“Only let your manner of life be worthy of the gospel of Christ.” Philippians 1:27
She knew precisely how to begin the conversation. “Daddy, I have something to tell you. I hope you’re not mad, but I want you to know.” The call was from my 15 year-old daughter, about 9 years ago, just finishing a week at a youth camp during which she was challenged mightily to live for God, embrace what is good, and eat the cafeteria food. She was on the bus about to leave for the day-long trip home when she made THE CALL.
“I have something to tell you.” At this point I, like any parent, am riffling through all the possibilities of what the “something” may be. 99.999% of them are bad. Grateful that I got the call instead of her mother, I calmly said. “All right. What is it?”
“I got my ears pierced.” Now, at this point when you have begun with “I’ve got something to tell you that might upset you” and you end with an ear piercing, you oddly feel a measure of relief. I still had enough wits about me to ask, “what do you mean? Your ears are already pierced.”
Ear-piercing is one of those parental tests you go through with a daughter, hopefully only with your daughter. Fathers generally feel that 30 is a good year for a daughter to do anything she feels she wants to do at 10. I had been through this test. Her ears were pierced. The sun rose the next day, and no mob of hyper-hormonal boys were beating on the front door. I passed that test.
“Double piercing” she explained. All right. I get the picture. Two holes. “Where’s the second one?” She answered with that tone that makes me feel like a Neanderthal, as if I should know the nuances of double-piercing etiquette. “Right next to the first one.” I didn’t know. Accepted double-piercing form precludes the second piercing anywhere but the lobe. How very droll of me not to know better.
She went on to explain that at a wee morning hour she and a handful of her cohorts became impressed that they needed to be more dedicated Christian girls, and that as a sign of their devotion they would pierce their ears, excuse me, double pierce, their ears. The second stud or ring or whatever you call the subsequent ornament would serve as a visible reminder to them of their collective commitment. She told me they even had a worship service afterward, read scripture, sang worship hymns. I am not making any of this up.
All right. Deep breath. At this point, amazement was equaled by amusement. Optimist that I am, my thoughts in rapid succession were something like: “it was only her ear lobe, not some other body part,” “no chains are involved,” “it won’t look like bread mold by the time she’s thirty (i.e. no tattoo),” “how the devil did you do this?”, “do the words ‘sterile conditions mean anything to you?”, and “it’s not any of the other thousand things that could have been much worse.”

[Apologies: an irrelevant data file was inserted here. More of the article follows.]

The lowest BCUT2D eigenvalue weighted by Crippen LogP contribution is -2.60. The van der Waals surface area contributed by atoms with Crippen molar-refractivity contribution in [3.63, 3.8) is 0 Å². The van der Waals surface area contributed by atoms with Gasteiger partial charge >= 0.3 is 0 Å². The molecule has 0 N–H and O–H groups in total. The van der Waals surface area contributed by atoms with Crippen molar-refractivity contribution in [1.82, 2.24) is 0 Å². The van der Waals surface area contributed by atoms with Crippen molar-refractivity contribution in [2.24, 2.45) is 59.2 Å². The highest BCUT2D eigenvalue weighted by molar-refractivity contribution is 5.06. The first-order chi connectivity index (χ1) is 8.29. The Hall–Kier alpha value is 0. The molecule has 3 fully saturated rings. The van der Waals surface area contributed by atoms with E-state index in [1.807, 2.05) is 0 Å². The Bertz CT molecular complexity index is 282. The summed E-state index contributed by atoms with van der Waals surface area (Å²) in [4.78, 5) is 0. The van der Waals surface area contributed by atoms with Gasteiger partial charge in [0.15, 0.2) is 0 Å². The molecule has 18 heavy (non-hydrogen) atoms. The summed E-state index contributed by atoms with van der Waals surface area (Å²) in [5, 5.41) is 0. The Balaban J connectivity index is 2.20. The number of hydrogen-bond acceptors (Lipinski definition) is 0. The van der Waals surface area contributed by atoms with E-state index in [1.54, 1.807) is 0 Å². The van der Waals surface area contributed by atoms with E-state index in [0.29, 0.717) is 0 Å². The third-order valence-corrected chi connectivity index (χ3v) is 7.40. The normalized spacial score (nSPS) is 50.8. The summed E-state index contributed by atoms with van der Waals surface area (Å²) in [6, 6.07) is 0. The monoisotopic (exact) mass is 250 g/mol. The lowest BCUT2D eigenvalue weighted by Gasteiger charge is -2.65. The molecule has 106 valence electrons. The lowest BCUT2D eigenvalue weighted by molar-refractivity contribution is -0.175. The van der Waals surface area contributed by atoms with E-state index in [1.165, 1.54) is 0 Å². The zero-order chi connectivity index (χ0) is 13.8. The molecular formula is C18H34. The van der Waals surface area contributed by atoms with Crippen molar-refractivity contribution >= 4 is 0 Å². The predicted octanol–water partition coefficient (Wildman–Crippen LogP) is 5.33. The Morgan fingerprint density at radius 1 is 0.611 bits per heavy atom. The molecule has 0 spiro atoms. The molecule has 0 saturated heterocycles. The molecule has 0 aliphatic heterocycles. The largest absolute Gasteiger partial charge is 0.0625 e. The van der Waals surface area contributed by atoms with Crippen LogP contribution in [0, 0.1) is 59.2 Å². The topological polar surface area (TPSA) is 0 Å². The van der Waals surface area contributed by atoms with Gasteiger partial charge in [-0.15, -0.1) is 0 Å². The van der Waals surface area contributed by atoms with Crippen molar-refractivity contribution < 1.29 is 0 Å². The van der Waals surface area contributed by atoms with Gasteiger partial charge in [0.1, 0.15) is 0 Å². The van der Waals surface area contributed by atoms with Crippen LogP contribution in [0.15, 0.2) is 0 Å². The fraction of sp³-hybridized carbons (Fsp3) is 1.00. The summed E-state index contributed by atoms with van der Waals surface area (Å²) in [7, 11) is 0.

Also, the practice is somewhat Biblical. Stay with me, I had to bring Leslie along slowly on this point. Some type of physical sign as a symbol of devotion is not unusual in the Bible. Paul shaved his head as a vow to God during one of his missionary journeys (Acts 18). Four brethren did the same in Jerusalem (Acts 21). The Nazirite vow, of which the previous two are examples, is described in Numbers 6, but can also involve letting one’s hair grow. And who can forget Abraham and his “sign of the covenant?” I’m pretty sure Abraham had been through something like a sleep-deprived youth camp prior to that commitment.
To Lauren’s credit she told me that she “racked her brain” trying to remember if I had ever explicitly told her that she couldn’t get a double piercing. I have to admit, I had never explicitly said “do not ever skewer any body part after midnight on a church trip.” The law was on her side. And trust me, I began compiling that list immediately.
Another deep breath. She was not the first girl to do something like this. Some of my present readership can hearken back to days of pins and corks and conditions less antiseptic than present day boutiques. So it could have been worse. And really, much of the intent was quite good, even if the expression was a bit questionable.
So, I was glad she and her friends, newly pierced and all, had a good camp. I was not angry or disappointed. In fact, I loved their passion. I recall days when, in a new-found fervor, I was willing to do anything for God, and I pray for that zeal today. We all need conviction combined with courage. And some type of sign is good, though let me suggest a new Bible or perhaps a bracelet.
Our prayer should always include the commitment to meet God’s ever-fresh offer of grace with a gentle zeal to honor Him in all we do. Yes, that will be our prayer.
I also prayed her lobes wouldn’t fall off. That was nine years ago. The lobe is fine.
Dr. Terry Ellis
June 26, 2012